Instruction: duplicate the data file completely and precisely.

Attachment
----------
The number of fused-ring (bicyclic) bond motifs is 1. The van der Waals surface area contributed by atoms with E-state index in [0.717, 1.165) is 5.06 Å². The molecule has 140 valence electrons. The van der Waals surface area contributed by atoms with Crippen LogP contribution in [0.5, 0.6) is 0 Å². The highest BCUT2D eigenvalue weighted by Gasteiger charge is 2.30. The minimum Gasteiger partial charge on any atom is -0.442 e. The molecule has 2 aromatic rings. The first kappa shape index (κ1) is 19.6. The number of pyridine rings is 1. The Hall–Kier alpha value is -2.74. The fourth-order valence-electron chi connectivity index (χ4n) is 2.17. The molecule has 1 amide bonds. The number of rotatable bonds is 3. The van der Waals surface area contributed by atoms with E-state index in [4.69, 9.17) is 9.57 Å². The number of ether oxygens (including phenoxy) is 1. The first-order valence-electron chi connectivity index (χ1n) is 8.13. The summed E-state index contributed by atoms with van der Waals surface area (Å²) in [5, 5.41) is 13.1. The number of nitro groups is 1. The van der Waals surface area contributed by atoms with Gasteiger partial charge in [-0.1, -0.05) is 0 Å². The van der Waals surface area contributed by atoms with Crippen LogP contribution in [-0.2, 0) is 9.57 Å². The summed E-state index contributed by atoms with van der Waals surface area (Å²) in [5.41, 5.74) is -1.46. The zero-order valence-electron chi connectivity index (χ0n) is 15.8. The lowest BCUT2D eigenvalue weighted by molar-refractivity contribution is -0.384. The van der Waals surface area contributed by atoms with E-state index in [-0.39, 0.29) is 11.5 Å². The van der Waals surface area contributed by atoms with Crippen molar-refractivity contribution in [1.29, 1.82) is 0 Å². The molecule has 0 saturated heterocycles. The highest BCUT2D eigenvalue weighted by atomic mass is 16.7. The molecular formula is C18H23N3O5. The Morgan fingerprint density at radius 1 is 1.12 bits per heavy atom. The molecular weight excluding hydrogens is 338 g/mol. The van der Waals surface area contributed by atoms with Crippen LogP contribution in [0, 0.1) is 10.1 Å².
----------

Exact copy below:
The number of fused-ring (bicyclic) bond motifs is 1. The van der Waals surface area contributed by atoms with E-state index in [0.717, 1.165) is 5.06 Å². The molecule has 140 valence electrons. The van der Waals surface area contributed by atoms with Crippen LogP contribution in [0.5, 0.6) is 0 Å². The highest BCUT2D eigenvalue weighted by Gasteiger charge is 2.30. The minimum Gasteiger partial charge on any atom is -0.442 e. The molecule has 2 aromatic rings. The first kappa shape index (κ1) is 19.6. The number of pyridine rings is 1. The Hall–Kier alpha value is -2.74. The fourth-order valence-electron chi connectivity index (χ4n) is 2.17. The molecule has 1 amide bonds. The number of rotatable bonds is 3. The van der Waals surface area contributed by atoms with E-state index in [4.69, 9.17) is 9.57 Å². The number of ether oxygens (including phenoxy) is 1. The first-order valence-electron chi connectivity index (χ1n) is 8.13. The summed E-state index contributed by atoms with van der Waals surface area (Å²) in [5, 5.41) is 13.1. The number of nitro groups is 1. The van der Waals surface area contributed by atoms with Gasteiger partial charge in [-0.1, -0.05) is 0 Å². The van der Waals surface area contributed by atoms with Crippen LogP contribution in [-0.2, 0) is 9.57 Å². The summed E-state index contributed by atoms with van der Waals surface area (Å²) in [5.41, 5.74) is -1.46. The zero-order valence-electron chi connectivity index (χ0n) is 15.8. The lowest BCUT2D eigenvalue weighted by molar-refractivity contribution is -0.384. The van der Waals surface area contributed by atoms with E-state index in [-0.39, 0.29) is 11.5 Å². The van der Waals surface area contributed by atoms with Crippen molar-refractivity contribution in [1.29, 1.82) is 0 Å². The molecule has 0 saturated heterocycles. The highest BCUT2D eigenvalue weighted by atomic mass is 16.7. The molecular formula is C18H23N3O5. The Morgan fingerprint density at radius 1 is 1.12 bits per heavy atom. The molecular weight excluding hydrogens is 338 g/mol. The van der Waals surface area contributed by atoms with Crippen LogP contribution in [0, 0.1) is 10.1 Å².